The poverty lobby: single-issuers whose single issue is no longer relevant

Anyone who has ever read half a page in a Public Choice textbook will, if nothing else, at least have taken the following insight on board: if the benefits of a policy are tangible and concentrated, while its costs are opaque and dispersed, that policy is here to stay – no matter how foolish it is.

The reason is that the few who benefit from the policy, and the many who are negatively affected, will respond in very different ways. The former will make an awful lot of noise. They have every reason to organise themselves politically, for example by forming some kind of interest group, and make sure their voice is heard. Whenever their beloved policy is under threat, they will shift into high-gear mode, and shoot down any attempt to curb their privileges.

On the other hand, those who suffer the consequences of the policy have no such incentive. For them, the impact of the policy is too intangible - it is just one topic among many. Even if they are aware of the problem, they are too heterogeneous a group to speak with one voice. This is why so many misguided interventions which protect a few to the detriment of many are so stubbornly inert.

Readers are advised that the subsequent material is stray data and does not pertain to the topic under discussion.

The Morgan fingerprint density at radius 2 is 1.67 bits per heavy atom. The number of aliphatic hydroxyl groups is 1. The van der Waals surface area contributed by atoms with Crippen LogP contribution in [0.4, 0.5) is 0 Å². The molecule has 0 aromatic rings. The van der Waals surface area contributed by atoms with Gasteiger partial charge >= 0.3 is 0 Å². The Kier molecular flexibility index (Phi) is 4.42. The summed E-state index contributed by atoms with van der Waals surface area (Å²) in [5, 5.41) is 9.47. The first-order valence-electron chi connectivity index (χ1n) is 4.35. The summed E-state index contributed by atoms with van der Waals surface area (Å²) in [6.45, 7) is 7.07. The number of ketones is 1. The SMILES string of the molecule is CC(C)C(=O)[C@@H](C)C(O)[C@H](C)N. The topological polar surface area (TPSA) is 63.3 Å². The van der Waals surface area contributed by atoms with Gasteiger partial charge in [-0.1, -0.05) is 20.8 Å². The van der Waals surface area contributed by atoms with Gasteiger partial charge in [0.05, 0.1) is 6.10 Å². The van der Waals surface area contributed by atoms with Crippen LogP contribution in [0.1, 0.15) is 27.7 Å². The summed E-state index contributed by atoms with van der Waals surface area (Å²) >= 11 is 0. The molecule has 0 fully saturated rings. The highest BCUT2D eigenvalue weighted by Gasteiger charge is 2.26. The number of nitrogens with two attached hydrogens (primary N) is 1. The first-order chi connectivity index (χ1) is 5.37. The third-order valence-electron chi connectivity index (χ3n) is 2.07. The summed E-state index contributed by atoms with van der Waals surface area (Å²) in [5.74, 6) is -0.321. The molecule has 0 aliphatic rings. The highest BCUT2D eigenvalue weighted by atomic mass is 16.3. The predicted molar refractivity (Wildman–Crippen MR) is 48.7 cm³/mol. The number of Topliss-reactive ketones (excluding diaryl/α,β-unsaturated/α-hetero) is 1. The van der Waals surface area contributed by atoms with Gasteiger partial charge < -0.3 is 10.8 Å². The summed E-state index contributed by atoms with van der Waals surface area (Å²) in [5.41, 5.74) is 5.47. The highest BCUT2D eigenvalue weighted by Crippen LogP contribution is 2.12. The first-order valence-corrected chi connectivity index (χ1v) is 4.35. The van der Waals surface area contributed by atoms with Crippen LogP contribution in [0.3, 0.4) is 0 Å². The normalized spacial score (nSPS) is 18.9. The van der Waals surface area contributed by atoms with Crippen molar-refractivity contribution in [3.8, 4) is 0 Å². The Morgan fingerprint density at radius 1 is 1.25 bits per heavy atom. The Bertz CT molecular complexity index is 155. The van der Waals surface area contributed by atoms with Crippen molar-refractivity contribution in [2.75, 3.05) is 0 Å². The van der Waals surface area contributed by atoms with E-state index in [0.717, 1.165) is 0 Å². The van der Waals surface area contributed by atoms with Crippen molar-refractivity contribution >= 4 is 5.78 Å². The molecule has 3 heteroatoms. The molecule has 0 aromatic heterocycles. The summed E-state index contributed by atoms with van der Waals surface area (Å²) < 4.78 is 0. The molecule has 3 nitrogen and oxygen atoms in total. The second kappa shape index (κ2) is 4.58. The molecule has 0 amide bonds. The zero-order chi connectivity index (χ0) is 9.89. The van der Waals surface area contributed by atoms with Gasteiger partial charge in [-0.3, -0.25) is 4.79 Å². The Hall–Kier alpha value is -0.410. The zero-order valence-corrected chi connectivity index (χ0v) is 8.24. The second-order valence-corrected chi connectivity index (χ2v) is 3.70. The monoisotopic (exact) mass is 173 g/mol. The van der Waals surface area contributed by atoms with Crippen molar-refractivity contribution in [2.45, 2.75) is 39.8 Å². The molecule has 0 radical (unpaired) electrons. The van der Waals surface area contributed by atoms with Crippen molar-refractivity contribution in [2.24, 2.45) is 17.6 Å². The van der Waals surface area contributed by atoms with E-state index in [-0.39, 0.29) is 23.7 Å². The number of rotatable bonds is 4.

This basic mechanism is universal. It is not a problem which is specific to the UK, nor is it more widespread here than in other countries. But the problem is that here in the UK, misguided interventions are concentrated in the sectors where it hurts those on the lowest incomes most. In this sense, the UK clearly is an international outlier: housing costs in the UK are among the highest in the world. Food prices are among the highest in Western Europe. Childcare costs are among the highest in the world. Energy prices are not exceptional, but definitely higher than they have to be.

All of this has political explanations. There is nothing in the soil or the air here which makes the basics of life expensive. It is caused by policies that are alterable and reversible.